World Water Day: Fostering Peace and Transboundary Cooperation around Europe’s oldest lake

On the occasion of this year’s World Water Day, devoted to “Water for Peace”, we are presenting the ‘origins story’ of the successful transboundary collaboration for the protection of the Drin river basin, between 5 Riparians in Southeast Europe. This started 25 years ago, out of a shared desire to protect Europe’s oldest lake, Ohrid.

Today, the Drin river basin, shared between Albania, Greece, Kosovo*, Montenegro and North Macedonia, enjoys a rare level of institutional collaboration for the sustainable management of its water resources. The Drin Strategic Action Programme (SAP), the result of a long process facilitated by GWP-Med, was signed between the 5 riparians in April 2020 and contains over 100 agreed policy and technical actions to address four transboundary issues that pose significant threats to nature and sustainable development. The roots of this wideranging collaboration go back deep in time, in the desire of two countries, Albania and North Macedonia in the early 90’s, to overcome seemingly insurmountable communication barriers, in order to protect Lake Ohrid, Europe’s oldest lake and part of the Drin river basin.

Today’s level of transboundary collaboration around shared water resources in Southeast Europe was once unthinkable. After the break-up of Yugoslavia, Albania and North Macedonia found themselves as two 'strangers’ with hardly any communication channels, let alone a plan to jointly protect their shared natural resource, Lake Ohrid. GWP-Med’s Project team who have supported Drin basin riparian collaboration for many years, explain how it came about.

The logo of "The Lake Ohrid Conservation Project" the first ever transboundary project on water management in the region.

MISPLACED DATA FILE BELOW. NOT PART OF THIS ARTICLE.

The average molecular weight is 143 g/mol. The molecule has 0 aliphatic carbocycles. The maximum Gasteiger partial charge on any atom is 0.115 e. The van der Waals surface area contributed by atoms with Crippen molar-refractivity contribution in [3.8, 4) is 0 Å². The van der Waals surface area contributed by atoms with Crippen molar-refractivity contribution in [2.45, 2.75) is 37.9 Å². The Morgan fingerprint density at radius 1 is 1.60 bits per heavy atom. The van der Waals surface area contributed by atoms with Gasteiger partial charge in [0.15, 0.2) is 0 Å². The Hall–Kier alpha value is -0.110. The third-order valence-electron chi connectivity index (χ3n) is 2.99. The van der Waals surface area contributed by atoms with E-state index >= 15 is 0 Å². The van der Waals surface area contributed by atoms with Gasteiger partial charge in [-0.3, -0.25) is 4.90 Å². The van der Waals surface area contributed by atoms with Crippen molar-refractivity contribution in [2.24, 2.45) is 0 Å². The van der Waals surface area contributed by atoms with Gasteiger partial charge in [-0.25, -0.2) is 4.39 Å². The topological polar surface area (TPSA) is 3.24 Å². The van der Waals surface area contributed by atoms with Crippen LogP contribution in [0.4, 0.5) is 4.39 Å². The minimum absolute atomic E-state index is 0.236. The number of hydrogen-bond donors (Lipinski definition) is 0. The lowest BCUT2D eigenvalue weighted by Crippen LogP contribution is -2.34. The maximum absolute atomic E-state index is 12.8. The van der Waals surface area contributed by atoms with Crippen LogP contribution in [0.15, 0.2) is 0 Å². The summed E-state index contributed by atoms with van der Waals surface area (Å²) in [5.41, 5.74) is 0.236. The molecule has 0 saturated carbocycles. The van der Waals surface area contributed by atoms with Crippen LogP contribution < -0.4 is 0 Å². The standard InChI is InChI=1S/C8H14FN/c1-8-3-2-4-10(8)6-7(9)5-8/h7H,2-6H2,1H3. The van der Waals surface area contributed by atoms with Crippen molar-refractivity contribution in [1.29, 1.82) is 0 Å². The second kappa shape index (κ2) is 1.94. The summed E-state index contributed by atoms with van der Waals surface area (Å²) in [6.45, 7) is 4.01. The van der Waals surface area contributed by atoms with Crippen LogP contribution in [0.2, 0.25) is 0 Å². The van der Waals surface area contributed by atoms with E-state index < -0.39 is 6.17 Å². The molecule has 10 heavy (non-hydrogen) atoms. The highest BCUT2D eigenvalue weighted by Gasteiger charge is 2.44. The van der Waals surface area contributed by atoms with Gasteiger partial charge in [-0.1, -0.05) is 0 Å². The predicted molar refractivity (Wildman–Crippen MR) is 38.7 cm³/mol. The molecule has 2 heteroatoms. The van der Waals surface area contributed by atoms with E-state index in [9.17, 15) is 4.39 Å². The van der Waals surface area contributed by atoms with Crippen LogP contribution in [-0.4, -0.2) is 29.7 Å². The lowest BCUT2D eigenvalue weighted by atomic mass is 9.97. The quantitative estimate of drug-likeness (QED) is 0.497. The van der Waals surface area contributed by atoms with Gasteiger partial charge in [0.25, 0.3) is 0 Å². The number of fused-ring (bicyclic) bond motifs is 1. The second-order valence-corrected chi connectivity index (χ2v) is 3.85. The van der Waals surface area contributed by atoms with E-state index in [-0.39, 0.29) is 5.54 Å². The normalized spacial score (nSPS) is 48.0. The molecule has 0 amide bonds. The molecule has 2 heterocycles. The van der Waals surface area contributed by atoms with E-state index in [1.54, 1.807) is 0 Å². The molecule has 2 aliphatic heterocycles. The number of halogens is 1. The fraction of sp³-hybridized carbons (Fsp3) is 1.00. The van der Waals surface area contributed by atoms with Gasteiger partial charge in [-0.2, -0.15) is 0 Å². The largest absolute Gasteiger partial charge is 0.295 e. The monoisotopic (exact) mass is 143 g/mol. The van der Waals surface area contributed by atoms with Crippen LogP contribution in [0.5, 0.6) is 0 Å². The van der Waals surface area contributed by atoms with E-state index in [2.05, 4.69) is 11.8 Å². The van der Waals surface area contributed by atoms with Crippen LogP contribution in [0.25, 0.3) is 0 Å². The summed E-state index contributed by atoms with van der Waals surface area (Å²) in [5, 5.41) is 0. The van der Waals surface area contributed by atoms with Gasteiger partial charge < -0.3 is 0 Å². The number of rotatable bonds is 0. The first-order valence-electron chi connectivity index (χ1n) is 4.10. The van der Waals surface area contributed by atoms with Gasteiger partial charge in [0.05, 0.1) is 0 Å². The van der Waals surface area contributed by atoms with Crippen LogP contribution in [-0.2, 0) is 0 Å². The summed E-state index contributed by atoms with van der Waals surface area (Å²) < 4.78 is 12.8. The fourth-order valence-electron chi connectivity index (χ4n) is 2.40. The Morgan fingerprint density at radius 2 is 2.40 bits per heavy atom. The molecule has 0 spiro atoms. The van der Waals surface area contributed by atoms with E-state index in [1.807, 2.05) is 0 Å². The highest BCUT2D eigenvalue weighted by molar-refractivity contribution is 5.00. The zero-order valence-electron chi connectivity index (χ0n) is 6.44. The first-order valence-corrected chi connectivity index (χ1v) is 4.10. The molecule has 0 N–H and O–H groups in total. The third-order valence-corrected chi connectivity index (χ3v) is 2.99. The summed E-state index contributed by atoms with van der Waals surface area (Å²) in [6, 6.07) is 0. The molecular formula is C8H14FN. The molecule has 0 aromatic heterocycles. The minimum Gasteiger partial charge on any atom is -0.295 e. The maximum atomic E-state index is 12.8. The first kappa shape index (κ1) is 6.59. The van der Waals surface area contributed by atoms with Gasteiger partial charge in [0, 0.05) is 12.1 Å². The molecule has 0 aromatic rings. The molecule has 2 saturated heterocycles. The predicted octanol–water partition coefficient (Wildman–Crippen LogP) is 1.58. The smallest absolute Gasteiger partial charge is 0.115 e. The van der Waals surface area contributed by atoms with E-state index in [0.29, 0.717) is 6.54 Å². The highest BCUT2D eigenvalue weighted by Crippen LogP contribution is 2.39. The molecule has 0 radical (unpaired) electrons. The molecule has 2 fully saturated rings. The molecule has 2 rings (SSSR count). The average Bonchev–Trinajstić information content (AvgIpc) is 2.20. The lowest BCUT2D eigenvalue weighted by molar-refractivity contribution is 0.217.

Q. What triggered the start of the collaboration between Albania and North Macedonia to protect Lake Ohrid 25 years ago?

After the collapse of the old system in 90's, a new wave of perception of natural values appeared in the countries and their political agendas. For them, it was crucial to protect and manage in a sustainable way Lake Ohrid, an already proclaimed UNESCO natural and cultural heritage site since 1980. But, having in mind almost 50 years of no communication among the Lake's riparian countries, language barriers and cultural differences made it hard to find a way to promote basic political or economic cooperation. The aim of protection of the natural values of Lake Ohrid basin became, in practice, a vehicle to promote cooperation, to bring together scientists and experts and to encourage the flow of people and goods.

With the support of the Global Environment Facility (GEF) through the World Bank, the first ever transboundary project on water management in the region, “The Lake Ohrid Conservation Project” (1999-2004) was developed and successfully implemented. Political cooperation was made possible through the signing of a cooperation agreement that established the Lake Ohrid Management Board, scientists developed joint monitoring Committees, stakeholders participated in watershed committees and civil society worked on public awareness. Cooperation bloomed on many different levels thanks to the joint care for protecting precious Ohrid Lake.

Collecting samples from Lake Ohrid.

Q. What are some key highlights of this peacebuilding process?